Voluntary self-insurance

Employees whose income falls short of the marginal earnings threshold may opt for voluntary self-insurance. In such case, an application has to be filed. 

Legal basis: section 19a ASVG

Amount of contributions

In 2019, the monthly contribution to health and pension insurance for self-insured persons under section 19a ASVG is EUR 63,07 for students it is EUR 59.57.


A singer has savings from a larger project. For one semester, she only teaches one voice coaching course of three hours per week at a school of music. She is marginally employed and earns EUR 330 per month. She is entitled to take out voluntary health and pension insurance at the favourable terms and conditions described above. Her children, as her dependants, are also covered by this voluntary insurance.

For the employer, the following applies

Regardless of the amount of their pay, all employees (including the marginally employed ones) have to be registered with the competent social insurance institution. Payroll accounts have to be maintained for all of them, too. For marginally employed staff, the employers only pay accident insurance contributions. If, however, the aggregate wages/salaries of all marginally employed persons is more than 1 ½ times higher than the marginal earnings threshold, the employer has to pay a lump-sum of 17 % of the sum total paid to marginally employed persons without this giving rise to insurance coverage.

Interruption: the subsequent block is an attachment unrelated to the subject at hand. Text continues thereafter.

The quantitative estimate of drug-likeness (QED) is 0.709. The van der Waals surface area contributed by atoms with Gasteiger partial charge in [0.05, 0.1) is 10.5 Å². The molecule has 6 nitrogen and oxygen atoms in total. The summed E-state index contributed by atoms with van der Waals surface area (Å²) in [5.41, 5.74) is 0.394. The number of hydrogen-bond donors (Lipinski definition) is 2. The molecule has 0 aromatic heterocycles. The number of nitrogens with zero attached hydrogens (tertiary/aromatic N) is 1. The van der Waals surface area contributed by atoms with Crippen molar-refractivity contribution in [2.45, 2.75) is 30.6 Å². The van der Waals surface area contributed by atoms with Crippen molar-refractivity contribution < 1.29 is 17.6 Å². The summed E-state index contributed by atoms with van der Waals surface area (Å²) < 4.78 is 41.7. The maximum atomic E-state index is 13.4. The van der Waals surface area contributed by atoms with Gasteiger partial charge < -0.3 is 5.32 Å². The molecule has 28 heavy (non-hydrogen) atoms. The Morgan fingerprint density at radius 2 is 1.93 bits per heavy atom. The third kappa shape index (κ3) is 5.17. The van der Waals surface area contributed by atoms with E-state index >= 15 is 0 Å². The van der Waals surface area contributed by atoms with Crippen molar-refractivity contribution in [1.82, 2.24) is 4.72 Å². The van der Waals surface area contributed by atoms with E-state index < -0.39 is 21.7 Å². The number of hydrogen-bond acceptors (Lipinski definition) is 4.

Exemption from prescription fees

An exemption from the payment of prescription fees is also available to those insured with a regional insurance fund (GKK) provided that their income is low. In order to be granted such exemption, you have to make a request to the competent regional insurance fund.

More information

Austrian social insurance system

Information brochure by the Austrian Cultural Council (Kulturrat Österreich): Selbstständig-Unselbstständig-Erwerbslos (Self-Employed-Employed-Unemployed)

Legal bases

General Social Insurance Act (Allgemeines Versicherungsgesetz, ASVG)

Social Insurance Act for Commerce and Trade (Gewerbliches Versicherungsgesetz, GSVG)

Act on Social Insurance for the Liberal Professions (Freiberufliches Sozialversicherungsgesetz, FSVG)

Act on Social Insurance for Farmers (Bauern-Sozialversicherungsgesetz, BSVG)

Act on Health and Accident Insurance for Civil Servants (Beamten-Kranken- und Unfallversicherungsgesetz, B-KUVG)

General Pensions Act (Allgemeines Pensionsgesetz, APG)